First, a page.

ESUK Compliance Director, Andy Linley, reviews the changes to the NFPA 70E 2021 standard.
Written by the National Fire Protection Agency, NFPA 70E is the default electrical standards for the United States. Unlike the UK and Europe whose standards closely follow IEC 60364, NFPA 70E is more structured towards aligning with the OSHA, and the National Electrical Code (NEC). NFPA 70E is the de facto standard within the US, and is adopted in many countries, however in the UK and in Europe it has no legal standing, although it is often used as a persuasive document.
For many companies who are American owned, NFPA 70E is likely to be the corporate standard that needs to be met. Just a couple of words of caution:
- NFPA 70E is very prescriptive and can in some ways be restrictive on control measures to be applied.
- The terminology used in NFPA 70E does not always align with terminology used in the International Electrotechnical Committee (IEC).
Within the UK, there is no direct comparable document to NFPA 70E, which combines some of the requirements and recommendations that are found is several locations such as (this list is not exhaustive):
- The Health and Safety at Work Etc. Act 1974
- The Management of Health and Safety at Work Regulations 1999
- HSG65 Managing for Health and Safety
- HSR25 The Electricity at Work Regulations 1989, guidance on the regulations
- HSG85 Electricity at Work, safe working practices
- HSG230 Keeping electrical switchgear safe
- HSG235 Safe isolation of plant and equipment
- L22 Safe use of work equipment
- L24 Workplace health, safety and welfare
- L25 Personal Protective Equipment at Work
- Energy Network Association Model Rules
- HTM 06 series
- BS 7671 (in some respects)
- IEC 60364
- BS EN 50110 Operation of Electrical Installations
The current edition of NFPA 70E is the 2021 edition, replacing the 2015 edition. NFPA 70E is typically updated every 3 years, and the 2015 edition saw some of the most significant changes, including recognition of the need to undertake risk assessment and the recognition of the hierarchy of control for risk reduction, particularly with regards to managing arc flash risk. Prior to 2015, after completing an arc flash assessment, the default control measure was Personal Protective Equipment; however, eliminating the hazard and using collective control measures over individual control measures is the required standard, even though NFPA 70E still heavily focusses on PPE as a control measure.
When looking at Arc Flash PPE, NFPA requires labelling of switchgear to warn persons of the danger present. For required arc flash PPE either a list of PPE required needed to be stated or a protection category had to be declared. This was referred to as the Hazard Risk Category (HRC) which has now disappeared, but reference to Article 130.5(F) still recognises that selection of arc flash PPE should be by the incident energy analysis method of the arc flash PPE category method.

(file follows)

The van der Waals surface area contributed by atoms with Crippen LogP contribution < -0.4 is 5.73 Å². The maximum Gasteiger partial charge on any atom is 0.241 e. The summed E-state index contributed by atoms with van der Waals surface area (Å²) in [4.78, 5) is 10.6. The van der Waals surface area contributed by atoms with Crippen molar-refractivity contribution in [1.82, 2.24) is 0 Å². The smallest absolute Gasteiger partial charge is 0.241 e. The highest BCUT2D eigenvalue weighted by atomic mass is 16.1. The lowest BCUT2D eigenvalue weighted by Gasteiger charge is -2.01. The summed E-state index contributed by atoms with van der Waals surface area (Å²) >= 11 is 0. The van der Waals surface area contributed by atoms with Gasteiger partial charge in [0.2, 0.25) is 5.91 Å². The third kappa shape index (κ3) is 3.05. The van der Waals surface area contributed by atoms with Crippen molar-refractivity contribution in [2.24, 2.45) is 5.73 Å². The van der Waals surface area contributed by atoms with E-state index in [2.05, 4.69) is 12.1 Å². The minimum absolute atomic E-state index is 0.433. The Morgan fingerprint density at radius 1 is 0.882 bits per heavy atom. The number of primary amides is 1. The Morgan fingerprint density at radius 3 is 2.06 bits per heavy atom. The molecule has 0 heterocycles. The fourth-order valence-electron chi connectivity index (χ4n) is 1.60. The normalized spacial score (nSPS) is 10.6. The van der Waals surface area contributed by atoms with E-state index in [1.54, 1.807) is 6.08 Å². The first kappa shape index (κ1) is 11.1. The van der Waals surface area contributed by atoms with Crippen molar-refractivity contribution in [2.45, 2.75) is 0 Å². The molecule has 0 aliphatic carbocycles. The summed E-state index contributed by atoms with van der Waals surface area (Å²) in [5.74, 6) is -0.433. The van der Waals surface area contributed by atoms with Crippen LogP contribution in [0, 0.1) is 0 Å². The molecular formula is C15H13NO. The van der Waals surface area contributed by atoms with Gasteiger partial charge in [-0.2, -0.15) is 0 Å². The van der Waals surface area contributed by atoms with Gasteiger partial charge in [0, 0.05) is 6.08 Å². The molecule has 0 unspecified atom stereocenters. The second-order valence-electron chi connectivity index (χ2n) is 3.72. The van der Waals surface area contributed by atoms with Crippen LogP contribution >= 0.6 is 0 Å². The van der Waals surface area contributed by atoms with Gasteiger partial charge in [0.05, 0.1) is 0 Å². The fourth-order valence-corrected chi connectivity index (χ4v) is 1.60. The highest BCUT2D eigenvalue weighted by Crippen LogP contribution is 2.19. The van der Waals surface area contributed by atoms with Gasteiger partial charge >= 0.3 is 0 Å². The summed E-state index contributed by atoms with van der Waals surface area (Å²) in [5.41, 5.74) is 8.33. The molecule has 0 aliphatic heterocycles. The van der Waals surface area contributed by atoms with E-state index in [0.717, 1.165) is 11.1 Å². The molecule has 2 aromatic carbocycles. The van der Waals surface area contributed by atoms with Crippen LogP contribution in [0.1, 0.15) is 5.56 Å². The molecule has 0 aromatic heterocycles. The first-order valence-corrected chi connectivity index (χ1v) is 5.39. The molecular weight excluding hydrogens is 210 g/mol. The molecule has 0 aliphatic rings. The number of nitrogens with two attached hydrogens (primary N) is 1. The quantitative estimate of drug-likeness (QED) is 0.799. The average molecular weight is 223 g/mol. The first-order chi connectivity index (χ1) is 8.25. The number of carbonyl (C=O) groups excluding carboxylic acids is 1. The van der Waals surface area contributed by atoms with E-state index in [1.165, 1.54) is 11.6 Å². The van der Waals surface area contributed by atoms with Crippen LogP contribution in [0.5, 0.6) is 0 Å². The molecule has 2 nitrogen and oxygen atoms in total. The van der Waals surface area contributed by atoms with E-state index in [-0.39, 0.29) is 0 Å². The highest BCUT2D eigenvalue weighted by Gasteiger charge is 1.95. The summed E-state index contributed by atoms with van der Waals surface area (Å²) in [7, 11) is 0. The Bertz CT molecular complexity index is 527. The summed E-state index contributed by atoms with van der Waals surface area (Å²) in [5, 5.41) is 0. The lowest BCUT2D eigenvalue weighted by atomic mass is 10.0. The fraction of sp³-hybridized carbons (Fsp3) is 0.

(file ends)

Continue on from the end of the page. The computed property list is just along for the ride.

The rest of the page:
Footwear previously mandated as being leather in material is no longer required if it is tested and proven to meet the minimum requirements. There is also a specific requirement for insulating gloves to be tested throughout their service. High visibility clothing worn over the top of arc rated PPE must also be arc rated, however, if this does not form part of the layering method of PPE protection it need not be rated at the estimated incident level present. Finally, there is a note mandating that manufacturer’s instructions are followed.
When layering of arc rated PPE is used to achieve the required level of protection, there is a requirement for the combination of layers to have been tested; this will undoubtedly be a task for the PPE manufacturer.
The 2021 edition has in essence taken the opportunity to tidy up the changes made in 2015 and 2018, with requirements being moved from one part of the document to another, removal of repetition and standardising terminology and requirements throughout. Reference to arc-resistant switchgear has now changed to arc resistant equipment, opening the boundaries of the requirement, and removing any ambiguity.
Calculating incident energy has been reviewed to align with changes made to IEEE 1584 in 2018 when using this to determine the potential risk posed. More significant changes have been made within IEEE 1584 with regards to the process and methods of calculating arc flash incident energy, however NFPA 70E has been updated to reflect the important effects only.
The hazards associated with capacitors has also been formally recognised and is now considered in greater detail. Discharge time, and the injuries that can be sustained from a capacitor are now outlined in detail.
An electrical safe work condition now clearly means prioritising working on electrical systems placed in a de-energised state, more comfortably aligning to the UK requirements of Electricity at Work Regulations 1989 Regulations 13 and 14. Although NFPA 70E still recognises many situations where live working will be required, the culture is slowly moving towards the standards enforced in the UK and Europe of live working being the exception, rather than the norm. There is also recognition of ‘skills fade’, and the need for refresher training to take place.
As progressive versions of NFPA 70E are released, better alignment with the standards of other countries is achieved. NFPA 70E does achieve electrically safe working when adhered to; however, as a note of caution, companies operating outside of the US are compelled to comply with their own national standards, and there may be some level of contradiction between local law and the requirements of NFPA 70E. Consider the requirements for your own country; however, NFPA 70E is a good reference source for justifying your decisions for managing electrical risk.
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